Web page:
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Thursday, December 30, 2010

THE HESSEN CONSPIRACY -- DVD review by porfle

You don't watch Billy Zane movies because he's a great actor.  (He's pretty good, but not great.)  You watch them because he's...well, he's Billy Zane.  And you never know what he's going to turn up in, whether it's one of the biggest blockbusters in Hollywood history (TITANIC) or some DTV piece of dreck where you can imagine him snagging his paycheck and yelling "Taxi!" the moment he tosses off his last line (BLUE SEDUCTION). 

Somewhere between these two extremes is the not-great but definitely pretty good THE HESSEN CONSPIRACY, aka "The Hessen Affair" (2009).  What's ol' Cal Hockley up to these days?  Well, he's heading a post-WWII U.S. Army occupation force that's holed up in a German castle, enjoying the spoils of war now that the Third Reich has gone belly up.  Already we can tell that, whatever else, this is going to be a handsomely-mounted production with lush photography.  Director Paul Breuls utilizes actual locations well to give the film a more expensive look, and infuses it with convincing period atmosphere.

Amidst the nightly parties and other post-war frivolities, Col. Jack Durant (Zane) goes ape for a gorgeous but hard-to-get WAC lieutenant named Kathy Nash (Lyne Renée), who's more interested in searching the place for hidden treasures left behind by the vacating Prussian princess.  One night they discover a nifty stash of vintage wine.  The next night they run across...the Crown Jewels.  Now, the only problem is getting them to the States and finding someone to sell them to without getting caught along the way.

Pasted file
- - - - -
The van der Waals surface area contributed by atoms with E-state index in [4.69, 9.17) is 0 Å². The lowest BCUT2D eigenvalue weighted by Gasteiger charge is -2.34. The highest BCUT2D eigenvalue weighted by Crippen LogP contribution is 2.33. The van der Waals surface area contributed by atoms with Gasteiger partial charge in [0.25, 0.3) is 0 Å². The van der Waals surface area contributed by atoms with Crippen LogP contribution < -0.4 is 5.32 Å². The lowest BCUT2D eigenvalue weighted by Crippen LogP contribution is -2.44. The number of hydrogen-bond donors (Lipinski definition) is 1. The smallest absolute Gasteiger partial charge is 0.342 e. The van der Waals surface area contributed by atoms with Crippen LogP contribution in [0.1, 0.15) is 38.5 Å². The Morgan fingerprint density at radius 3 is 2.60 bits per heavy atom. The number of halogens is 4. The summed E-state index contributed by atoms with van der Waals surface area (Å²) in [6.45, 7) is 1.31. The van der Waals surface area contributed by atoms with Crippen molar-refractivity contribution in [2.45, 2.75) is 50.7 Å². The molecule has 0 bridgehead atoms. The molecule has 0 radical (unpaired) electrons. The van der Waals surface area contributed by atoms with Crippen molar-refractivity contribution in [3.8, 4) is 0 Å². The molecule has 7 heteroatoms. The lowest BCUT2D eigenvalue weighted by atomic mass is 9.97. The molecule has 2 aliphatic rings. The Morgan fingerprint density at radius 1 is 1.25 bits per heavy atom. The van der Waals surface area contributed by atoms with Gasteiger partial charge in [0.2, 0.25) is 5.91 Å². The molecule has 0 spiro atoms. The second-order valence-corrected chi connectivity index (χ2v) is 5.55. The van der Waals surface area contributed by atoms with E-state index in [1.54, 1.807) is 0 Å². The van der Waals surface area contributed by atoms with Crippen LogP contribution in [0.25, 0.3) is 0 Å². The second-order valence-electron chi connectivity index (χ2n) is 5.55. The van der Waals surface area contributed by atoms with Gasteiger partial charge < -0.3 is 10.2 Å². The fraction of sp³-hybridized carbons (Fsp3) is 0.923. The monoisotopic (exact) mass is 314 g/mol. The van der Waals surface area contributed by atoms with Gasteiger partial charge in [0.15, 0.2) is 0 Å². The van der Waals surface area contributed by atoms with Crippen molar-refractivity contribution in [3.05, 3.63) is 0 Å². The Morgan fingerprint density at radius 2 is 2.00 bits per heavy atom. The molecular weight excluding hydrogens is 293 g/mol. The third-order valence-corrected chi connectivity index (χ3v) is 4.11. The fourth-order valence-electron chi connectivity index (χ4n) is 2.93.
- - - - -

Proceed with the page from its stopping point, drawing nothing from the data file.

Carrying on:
Back in New York, THE HESSEN CONSPIRACY sheds the military trappings and becomes a semi-hardboiled 40s crime thriller.  Not that it ever actually gets all that thrilling--the pace remains leisurely throughout as the story unfolds and there isn't a whole lot of action.  With the introduction of Michael Bowen as Ben Cassidy, a Vegas casino czar who's interested in buying the hot ice, the plot begins to twist its way through a maze of double-crosses, suspicion, and murder.  Jack and Kathy eventually reach a point where they no longer trust each other, but who's conning who?  We don't find out until the mildly suspenseful finale when everyone shows their hand.

As Kathy, the stunning Lyne Renée has the look of the classic noirish dame from Hollywood's past.  Michael Bowen ("Buck" of KILL BILL, VOL. 1), one of the best old-style character actors working today, plays a convincing bad guy while maintaining a light touch.  The cast is stocked with several other good supporting players including Gene Pyrz as an Army lawyer on the trail of the stolen jewels, Rudolph Segers as a volatile sergeant seeking revenge against Jack for cutting him out of the deal, and Noah Segan as their other weaselly cohort.

The script by Nicholas Meyer (STAR TREK II: THE WRATH OF KHAN, TIME AFTER TIME) and Ronald Roose goes light on the violence and never tries to be shocking or intense--it's less of a pressure cooker and more of a crock pot.  The most hardboiled aspect of the film is the running voiceover in which Zane occasionally veers into Bogart territory, as when he describes Kathy as "the one you can't take your eyes off...that white-hot beauty that sneaks into a million dreams...the kind men die for."  Meyer is obviously having some fun with us here, which is pretty much what the whole movie is about.

The DVD from Anchor Bay is in 1.85:1 anamorphic widescreen with Dolby Digital 5.1 sound and English subtitles.  No extras.

Watching THE HESSEN CONSPIRACY is like settling into a mildly interesting pulp novel with very nice illustrations.  Not exactly gripping entertainment, but it does have its rewards if you stick with it.  Plus, Billy Zane is in it, and he's...well, darn it, he's Billy Zane.

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